There were other attractions of working overseas. I was interested in teaching Asian history to Asian students. I had taught American history as a teaching assistant at the University of California, Berkeley, and had seen how meaningful it could be for American students to learn about the collective past of their own society. The international university promised the possibility of a similar experience, but this time I could teach my specialization in Asian history. The diverse composition of the student body made it even more exciting, as students could learn about their countries’ histories in relation to the history of the Asian region as a whole. Above all else, I was eager to show students that Asian history is interesting and meaningful to their lives. I wanted to teach them that history is about analyzing primary sources rather memorizing facts, as they had assumed. I wanted the students to see that learning about the past can help us think more critically about our own historical narratives and envision a wider range of possibilities for the future. Of course, I didn’t expect a survey course to achieve all those lofty goals.
Fortunately, my students were primed to understand history in a deeply personal way. Many had lived through poverty, war, oppression, and natural disasters. Some had spent years as refugees, while others were minorities in their home countries and had persevered despite discrimination. Those who had not personally experienced conflict and hardship had parents or grandparents who had. My students intuitively understood that seemingly impersonal historical events had profound consequences for ordinary people. In that sense, it did not take much to convince these young women to embrace history. My deficiencies as a novice teacher could hardly deter students who had overcome far greater obstacles.
The students got far more out of my courses than I could have ever imagined. When we studied the modernization of Japan during the Meiji restoration, I assigned the autobiography of the Japanese reformer Yukichi Fukuzawa. Several Afghan students were captivated by the book and declared their intention to translate it into their native language. “If people in Afghanistan could read this book, they could understand that we can modernize our country and become strong just like Japan,” one student explained. Other students felt a deep connection to the oral history accounts of the partition of India. A Pakistani student said that the reading confirmed for her that Muslims did suffer discrimination back in India before the partition, but it also made her realize that non-Muslims experienced similar treatment in present-day Pakistan. The partition was the largest mass migration in world history, and a Palestinian student admitted that learning about the event made her reconsider her country’s past in a different light. “I always thought it was the worst thing in the world that the Palestinians were displaced, but after I read this, I thought maybe this was worse,” she said thoughtfully. Many students later told me that they had come to realize that their own experiences were part of history too.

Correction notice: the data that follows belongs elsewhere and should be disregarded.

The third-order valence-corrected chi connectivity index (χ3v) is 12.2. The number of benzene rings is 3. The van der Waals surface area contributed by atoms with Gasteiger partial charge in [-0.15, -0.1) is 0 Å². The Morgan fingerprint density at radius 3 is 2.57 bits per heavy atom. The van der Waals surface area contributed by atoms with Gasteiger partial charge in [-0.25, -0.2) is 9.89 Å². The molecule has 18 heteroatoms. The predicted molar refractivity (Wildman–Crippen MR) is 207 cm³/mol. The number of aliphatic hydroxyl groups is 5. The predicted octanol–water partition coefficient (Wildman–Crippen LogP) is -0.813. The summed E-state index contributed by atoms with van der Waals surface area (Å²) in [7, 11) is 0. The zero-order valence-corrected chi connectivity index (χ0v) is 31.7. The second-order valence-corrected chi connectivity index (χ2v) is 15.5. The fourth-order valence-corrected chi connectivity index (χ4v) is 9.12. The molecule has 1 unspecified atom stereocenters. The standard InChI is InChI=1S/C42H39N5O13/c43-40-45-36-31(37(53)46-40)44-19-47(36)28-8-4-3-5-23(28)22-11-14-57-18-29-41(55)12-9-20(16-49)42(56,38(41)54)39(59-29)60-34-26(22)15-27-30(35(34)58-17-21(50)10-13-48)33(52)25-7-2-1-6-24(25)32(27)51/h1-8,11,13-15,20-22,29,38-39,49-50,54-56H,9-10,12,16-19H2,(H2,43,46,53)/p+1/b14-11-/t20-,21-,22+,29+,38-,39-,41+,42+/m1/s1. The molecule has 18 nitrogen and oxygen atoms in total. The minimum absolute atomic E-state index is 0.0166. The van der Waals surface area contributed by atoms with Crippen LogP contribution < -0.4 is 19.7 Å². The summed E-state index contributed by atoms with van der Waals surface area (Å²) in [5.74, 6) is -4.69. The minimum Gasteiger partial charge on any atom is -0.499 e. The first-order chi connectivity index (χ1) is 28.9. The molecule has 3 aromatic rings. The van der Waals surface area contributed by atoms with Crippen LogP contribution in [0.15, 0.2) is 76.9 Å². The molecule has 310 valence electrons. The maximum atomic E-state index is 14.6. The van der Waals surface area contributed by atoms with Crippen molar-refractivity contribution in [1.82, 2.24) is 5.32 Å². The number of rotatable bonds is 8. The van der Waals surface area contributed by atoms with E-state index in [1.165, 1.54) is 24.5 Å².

It was conversations like these that reassured me that I had made the right decision to come to the international university. They also steeled me for the trouble that unfolded that year. When I accepted the job offer, I did not realize that the school would be plagued by mismanagement, high turnover, and a toxic work culture. The old administrators left just as I arrived, and the interim leaders made arbitrary decisions without faculty input. I often wondered whether I was doing good as an educator striving to fulfill the university’s mission or causing harm by helping to prop up a bad institution. With the hindsight of almost a decade, I realize that my experience at the international university was an extreme example of a larger pattern. The school embodied the brightest and darkest faces of academia that I have ever encountered, but it was hardly unique. All institutions of higher education espouse noble ideals while struggling to live up to those same aspirations. What kept me there that entire year – and what keeps me in academia now – is that the light of those ideals is bright enough to outshine the worst shortcomings of our imperfect institutions.
Nu-Anh Tran is Assistant Professor at the University of Connecticut. She holds a joint appointment in the Department of History and the Asian and Asian American Studies Institute. She received her BA from Seattle University and her PhD from the University of California, Berkeley. Her forthcoming book, Disunion: Anticommunist Nationalism and the Making of the Republic of Vietnam, examines democracy and authoritarianism in South Vietnam during the 1950s and 1960s.